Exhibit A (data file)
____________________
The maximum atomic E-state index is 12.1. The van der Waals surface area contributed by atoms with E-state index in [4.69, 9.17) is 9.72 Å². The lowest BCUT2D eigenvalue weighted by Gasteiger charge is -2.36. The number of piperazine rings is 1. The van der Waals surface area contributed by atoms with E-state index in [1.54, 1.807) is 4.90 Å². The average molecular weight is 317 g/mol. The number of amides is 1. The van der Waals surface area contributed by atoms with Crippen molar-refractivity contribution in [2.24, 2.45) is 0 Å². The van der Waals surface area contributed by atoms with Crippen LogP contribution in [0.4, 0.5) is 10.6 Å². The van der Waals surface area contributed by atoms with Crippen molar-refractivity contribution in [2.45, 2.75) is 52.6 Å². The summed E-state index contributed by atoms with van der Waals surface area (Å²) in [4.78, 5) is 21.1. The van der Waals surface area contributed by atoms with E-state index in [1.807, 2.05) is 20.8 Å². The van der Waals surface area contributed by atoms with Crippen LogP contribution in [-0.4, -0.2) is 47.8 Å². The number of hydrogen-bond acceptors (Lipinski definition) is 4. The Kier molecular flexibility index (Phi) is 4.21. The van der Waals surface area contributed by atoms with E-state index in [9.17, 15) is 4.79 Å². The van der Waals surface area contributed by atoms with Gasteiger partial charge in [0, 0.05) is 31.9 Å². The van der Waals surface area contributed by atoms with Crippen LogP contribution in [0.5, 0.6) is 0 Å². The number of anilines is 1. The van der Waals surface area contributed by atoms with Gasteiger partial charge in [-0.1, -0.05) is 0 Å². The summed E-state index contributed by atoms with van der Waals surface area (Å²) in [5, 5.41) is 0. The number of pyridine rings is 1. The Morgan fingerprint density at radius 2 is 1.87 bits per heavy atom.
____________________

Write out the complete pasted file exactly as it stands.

The maximum atomic E-state index is 12.1. The van der Waals surface area contributed by atoms with E-state index in [4.69, 9.17) is 9.72 Å². The lowest BCUT2D eigenvalue weighted by Gasteiger charge is -2.36. The number of piperazine rings is 1. The van der Waals surface area contributed by atoms with E-state index in [1.54, 1.807) is 4.90 Å². The average molecular weight is 317 g/mol. The number of amides is 1. The van der Waals surface area contributed by atoms with Crippen molar-refractivity contribution in [2.24, 2.45) is 0 Å². The van der Waals surface area contributed by atoms with Crippen LogP contribution in [0.4, 0.5) is 10.6 Å². The van der Waals surface area contributed by atoms with Crippen molar-refractivity contribution in [2.45, 2.75) is 52.6 Å². The summed E-state index contributed by atoms with van der Waals surface area (Å²) in [4.78, 5) is 21.1. The van der Waals surface area contributed by atoms with E-state index in [1.807, 2.05) is 20.8 Å². The van der Waals surface area contributed by atoms with Crippen LogP contribution in [-0.4, -0.2) is 47.8 Å². The number of hydrogen-bond acceptors (Lipinski definition) is 4. The Kier molecular flexibility index (Phi) is 4.21. The van der Waals surface area contributed by atoms with E-state index in [9.17, 15) is 4.79 Å². The van der Waals surface area contributed by atoms with Gasteiger partial charge in [0, 0.05) is 31.9 Å². The van der Waals surface area contributed by atoms with Crippen LogP contribution in [0.5, 0.6) is 0 Å². The number of anilines is 1. The van der Waals surface area contributed by atoms with Gasteiger partial charge in [-0.1, -0.05) is 0 Å². The summed E-state index contributed by atoms with van der Waals surface area (Å²) in [5, 5.41) is 0. The number of pyridine rings is 1. The Morgan fingerprint density at radius 2 is 1.87 bits per heavy atom.